Monday, February 27, 2012


King Mswati III of Swaziland has once again refused to make any sacrifice to help get his Kingdom out of the economic mire.

Even though members of the government he handpicks have been forced to take 10 percent salary cuts and he wants all public servants, including teachers and hospital workers, to take a similar reduction, he is not prepared to take any cut himself.

Instead, we can reveal that unreported details from the kingdom’s national budget show King Mswati and his royal family will continue to receive E210 million a year from the Swazi taxpayer for their own use. This is the same amount they got in the financial year 2011/12 just ending, but is an increase of 23 percent over 2010/11 and a whopping 63 percent compared with what he took from his subjects in 2009/10.

Earlier this month (February 2012), the King’s Finance Minister Majozi Sithole in his budget speech praised politicians and royal committees ‘who have shown leadership’ by accepting a 10 percent cut in their salaries, saving government around E6 million in 2011/12. What he didn’t say was that King Mswati himself showed no leadership by taking a cut himself.

Sithole also praised ‘their Majesties for the solid support, keen interest, and dedication to the welfare of the nation they have displayed over the past year’. But, it is difficult to see this dedication in practice.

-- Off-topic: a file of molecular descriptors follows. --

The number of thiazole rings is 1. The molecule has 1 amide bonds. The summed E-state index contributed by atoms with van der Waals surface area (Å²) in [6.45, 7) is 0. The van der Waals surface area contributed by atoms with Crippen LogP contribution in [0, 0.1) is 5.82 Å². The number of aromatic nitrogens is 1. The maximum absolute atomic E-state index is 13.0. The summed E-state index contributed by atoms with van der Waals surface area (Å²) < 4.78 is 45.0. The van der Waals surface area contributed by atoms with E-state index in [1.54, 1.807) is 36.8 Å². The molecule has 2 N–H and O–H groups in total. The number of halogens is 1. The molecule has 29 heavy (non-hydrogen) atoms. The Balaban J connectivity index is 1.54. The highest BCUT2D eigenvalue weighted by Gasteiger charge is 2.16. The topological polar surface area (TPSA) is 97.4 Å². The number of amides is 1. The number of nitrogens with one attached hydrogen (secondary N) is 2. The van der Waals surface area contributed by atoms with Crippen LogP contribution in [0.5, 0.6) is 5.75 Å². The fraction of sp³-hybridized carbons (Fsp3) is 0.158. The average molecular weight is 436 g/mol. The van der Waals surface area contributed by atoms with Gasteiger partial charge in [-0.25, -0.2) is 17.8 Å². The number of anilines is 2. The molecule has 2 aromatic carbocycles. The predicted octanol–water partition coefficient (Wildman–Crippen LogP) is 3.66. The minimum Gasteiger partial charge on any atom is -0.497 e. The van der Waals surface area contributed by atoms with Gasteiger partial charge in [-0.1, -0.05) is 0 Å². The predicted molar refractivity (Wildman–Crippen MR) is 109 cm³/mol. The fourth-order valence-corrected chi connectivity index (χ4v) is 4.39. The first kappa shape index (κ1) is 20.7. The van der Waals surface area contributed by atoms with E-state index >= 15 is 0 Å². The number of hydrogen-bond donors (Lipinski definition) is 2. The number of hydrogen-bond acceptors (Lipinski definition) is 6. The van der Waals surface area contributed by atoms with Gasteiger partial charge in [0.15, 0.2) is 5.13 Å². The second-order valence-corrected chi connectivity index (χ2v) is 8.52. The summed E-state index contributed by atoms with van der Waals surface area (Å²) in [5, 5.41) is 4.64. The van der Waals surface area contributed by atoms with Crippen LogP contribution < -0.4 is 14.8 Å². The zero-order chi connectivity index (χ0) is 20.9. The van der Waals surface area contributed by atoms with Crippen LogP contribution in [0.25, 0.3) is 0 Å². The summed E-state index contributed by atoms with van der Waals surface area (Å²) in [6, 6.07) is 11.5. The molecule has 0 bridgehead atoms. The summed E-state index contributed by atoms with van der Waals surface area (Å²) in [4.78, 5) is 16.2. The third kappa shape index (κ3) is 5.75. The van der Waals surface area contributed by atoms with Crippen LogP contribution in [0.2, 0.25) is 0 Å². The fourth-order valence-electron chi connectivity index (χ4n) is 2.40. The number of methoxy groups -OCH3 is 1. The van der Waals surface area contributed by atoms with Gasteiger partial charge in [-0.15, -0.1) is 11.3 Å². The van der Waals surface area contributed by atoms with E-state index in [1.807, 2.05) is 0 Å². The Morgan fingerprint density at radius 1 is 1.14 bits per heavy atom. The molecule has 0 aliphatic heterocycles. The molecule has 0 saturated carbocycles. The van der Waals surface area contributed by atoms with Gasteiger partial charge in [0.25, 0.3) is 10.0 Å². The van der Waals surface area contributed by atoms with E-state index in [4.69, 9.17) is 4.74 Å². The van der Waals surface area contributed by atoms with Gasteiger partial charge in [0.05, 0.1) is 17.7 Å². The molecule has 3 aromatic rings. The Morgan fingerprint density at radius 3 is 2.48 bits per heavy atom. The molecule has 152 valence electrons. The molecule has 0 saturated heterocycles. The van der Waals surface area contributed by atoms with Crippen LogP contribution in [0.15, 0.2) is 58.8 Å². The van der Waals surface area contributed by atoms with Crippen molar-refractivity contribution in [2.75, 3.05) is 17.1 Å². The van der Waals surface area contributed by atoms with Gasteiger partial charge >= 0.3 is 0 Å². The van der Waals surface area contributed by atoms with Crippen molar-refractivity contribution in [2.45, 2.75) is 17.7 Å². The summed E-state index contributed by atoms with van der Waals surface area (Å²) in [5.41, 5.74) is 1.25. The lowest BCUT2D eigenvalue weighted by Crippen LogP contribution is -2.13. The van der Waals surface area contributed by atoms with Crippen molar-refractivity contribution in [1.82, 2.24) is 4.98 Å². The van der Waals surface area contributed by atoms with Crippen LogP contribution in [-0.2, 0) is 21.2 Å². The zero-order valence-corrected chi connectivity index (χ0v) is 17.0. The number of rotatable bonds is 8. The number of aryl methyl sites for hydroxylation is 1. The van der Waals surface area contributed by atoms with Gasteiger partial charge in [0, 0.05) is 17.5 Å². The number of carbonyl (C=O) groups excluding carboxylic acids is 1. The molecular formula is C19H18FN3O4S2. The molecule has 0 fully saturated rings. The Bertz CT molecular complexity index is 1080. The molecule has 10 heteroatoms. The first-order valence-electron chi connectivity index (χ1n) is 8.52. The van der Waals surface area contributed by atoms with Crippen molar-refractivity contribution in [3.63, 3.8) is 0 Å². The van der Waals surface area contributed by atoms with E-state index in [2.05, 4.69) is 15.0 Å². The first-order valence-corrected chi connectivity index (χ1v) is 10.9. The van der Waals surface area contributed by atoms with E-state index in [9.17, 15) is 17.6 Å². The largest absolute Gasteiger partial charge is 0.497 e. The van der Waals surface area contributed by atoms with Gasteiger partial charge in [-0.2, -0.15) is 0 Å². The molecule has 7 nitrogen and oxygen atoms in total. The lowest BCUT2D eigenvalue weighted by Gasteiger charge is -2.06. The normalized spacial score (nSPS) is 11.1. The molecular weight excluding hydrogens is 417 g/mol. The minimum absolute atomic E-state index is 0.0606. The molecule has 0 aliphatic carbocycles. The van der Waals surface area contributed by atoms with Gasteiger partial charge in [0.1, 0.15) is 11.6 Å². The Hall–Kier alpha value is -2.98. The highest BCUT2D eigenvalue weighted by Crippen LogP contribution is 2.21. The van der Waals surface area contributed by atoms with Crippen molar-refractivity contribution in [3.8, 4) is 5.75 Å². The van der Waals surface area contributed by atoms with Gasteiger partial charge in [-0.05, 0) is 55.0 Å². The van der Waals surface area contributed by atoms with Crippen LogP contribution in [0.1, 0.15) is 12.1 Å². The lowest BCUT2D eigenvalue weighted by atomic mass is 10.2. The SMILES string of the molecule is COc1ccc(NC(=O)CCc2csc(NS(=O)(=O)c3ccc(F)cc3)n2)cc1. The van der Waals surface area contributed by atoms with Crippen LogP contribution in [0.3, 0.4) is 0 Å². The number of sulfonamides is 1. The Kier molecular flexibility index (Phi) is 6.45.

Sithole made no reference to the amount the King would receive from his subjects this year. And, even though the detail of the King’s budget has been available to the media in Swaziland for two weeks none have reported it (nor are they likely to).

While King Mswati refuses to cut his slice of the pie, Sithole gave candid statistics about the plight of King Mswati’s subjects.

‘Over 60 percent of the population lives in poverty. Nearly 66 percent don’t have a bank account. A quarter of all adults is estimated to have HIV and average life expectancy at birth is the lowest in the world. Over half of all youth are unemployed and a quarter of children who start primary school drop out before the end of Grade Seven,’ he said.

Later Sithole, revealed that Swaziland was so broke and poverty and hunger so widespread that he would have to seek a E264 million (US$37.8 million) loan for a food security project to grow more maize. In a typical year as many as one third of the Swazi population rely on international food aid to avoid malnutrition.

King Mswati’s selfishness will come as no surprise to observers. He has never done a salaried day’s work in his life, yet, according to Forbes, he has a personal fortune estimated at US$200 million. He also personally controls a trust fund set up by his father King Sobhuza II that is estimated to be worth US$10 billion.

He also ‘holds in trust for the nation’ the profits of Tibiyo Taka Ngwane, an investment fund with extensive shares in a number of businesses, industries, property developments and tourism facilities in Swaziland. This money is supposed to be used for the benefit of the people but the vast majority is actually used for the King’s own personal use.

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